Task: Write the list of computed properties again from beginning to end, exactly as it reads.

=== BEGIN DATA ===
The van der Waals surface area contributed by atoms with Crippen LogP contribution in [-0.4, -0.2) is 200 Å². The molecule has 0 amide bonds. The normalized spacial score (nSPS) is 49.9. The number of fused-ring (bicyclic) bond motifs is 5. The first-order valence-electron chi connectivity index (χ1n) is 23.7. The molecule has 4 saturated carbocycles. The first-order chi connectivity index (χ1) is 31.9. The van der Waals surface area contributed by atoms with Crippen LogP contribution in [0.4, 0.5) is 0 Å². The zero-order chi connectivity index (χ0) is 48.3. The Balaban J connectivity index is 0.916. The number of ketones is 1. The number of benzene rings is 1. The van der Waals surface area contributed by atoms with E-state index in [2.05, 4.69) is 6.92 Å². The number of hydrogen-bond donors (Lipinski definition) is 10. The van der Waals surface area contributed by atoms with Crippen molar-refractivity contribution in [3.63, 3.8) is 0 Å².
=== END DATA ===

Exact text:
The van der Waals surface area contributed by atoms with Crippen LogP contribution in [-0.4, -0.2) is 200 Å². The molecule has 0 amide bonds. The normalized spacial score (nSPS) is 49.9. The number of fused-ring (bicyclic) bond motifs is 5. The first-order valence-electron chi connectivity index (χ1n) is 23.7. The molecule has 4 saturated carbocycles. The first-order chi connectivity index (χ1) is 31.9. The van der Waals surface area contributed by atoms with Crippen LogP contribution in [0.4, 0.5) is 0 Å². The zero-order chi connectivity index (χ0) is 48.3. The Balaban J connectivity index is 0.916. The number of ketones is 1. The number of benzene rings is 1. The van der Waals surface area contributed by atoms with E-state index in [2.05, 4.69) is 6.92 Å². The number of hydrogen-bond donors (Lipinski definition) is 10. The van der Waals surface area contributed by atoms with Crippen molar-refractivity contribution in [3.63, 3.8) is 0 Å².